- m2001 (IMAGE_STARTING_CORNER=#) The Laser Raster will start from the commanded corner and work to the opposite corner. Replace the # with 1, 2, 3 or 4. 1 means start from the Lower Left corner of the image. 2 means start from the Lower Right corner of the image. 3 means start from the Upper Right corner of the image. 4 means start from the Upper Left corner of the image.
- m2001 (IMAGE_COLOR_CHANNEL= #) If you are using a 256 color gray scale image, this command is not important. If you are using an 24 bit RGB image, this command allows you to select which color channel the image data will be taken from. 1 means the Red color channel.2 means the Green color channel. 3 means the Blue color channel. 4 means the average of all three color channels.
- m2001 (IMAGE_INVERT_INTENSITIES=0) 0 Means that pure white (or the pixel value of 255) will burn with full intensity, and pure black (or the pixel value of 0) will not burn at all. 1 means that pure black (or the pixel value of 0) will burn with full intensity, and pure white (or the pixel value of 255) will not burn at all. This will override the default setting in the Laser tab for “Invert Image Intensities”.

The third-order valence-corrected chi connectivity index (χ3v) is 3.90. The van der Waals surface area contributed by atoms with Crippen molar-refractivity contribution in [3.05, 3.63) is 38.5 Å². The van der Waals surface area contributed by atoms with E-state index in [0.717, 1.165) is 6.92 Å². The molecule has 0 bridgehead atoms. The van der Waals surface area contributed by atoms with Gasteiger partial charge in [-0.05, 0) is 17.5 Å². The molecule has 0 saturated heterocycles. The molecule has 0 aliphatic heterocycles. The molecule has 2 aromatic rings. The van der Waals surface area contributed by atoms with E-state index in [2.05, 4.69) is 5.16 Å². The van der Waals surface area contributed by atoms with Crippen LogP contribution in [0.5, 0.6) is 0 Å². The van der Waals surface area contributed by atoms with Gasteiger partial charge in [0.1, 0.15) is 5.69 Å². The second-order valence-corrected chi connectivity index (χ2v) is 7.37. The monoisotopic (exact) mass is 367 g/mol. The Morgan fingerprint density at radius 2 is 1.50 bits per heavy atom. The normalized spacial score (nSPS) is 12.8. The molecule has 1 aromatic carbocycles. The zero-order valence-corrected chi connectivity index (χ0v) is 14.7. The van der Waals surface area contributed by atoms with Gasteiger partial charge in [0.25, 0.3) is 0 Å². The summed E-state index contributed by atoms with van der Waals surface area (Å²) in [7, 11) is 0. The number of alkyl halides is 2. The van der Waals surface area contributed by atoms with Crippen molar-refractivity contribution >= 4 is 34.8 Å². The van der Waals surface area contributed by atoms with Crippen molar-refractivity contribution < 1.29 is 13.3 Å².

- m2001 (IMAGE_FLIP_X=0) Depending on the starting corner of your image, you may need to set this to 1 to get the orientation and lettering to appear correct, by flipping or mirroring your image left to right. This will override the default setting in the Laser tab for “Flip Image Horizontally”.
- m2001 (IMAGE_FLIP_Y=0) Depending on the starting corner of your image, you may need to set this to 1 to get the orientation and lettering to appear correct, by flipping or mirroring your image top to bottom. This will override the default setting in the Laser tab for “Flip Image Vertically”.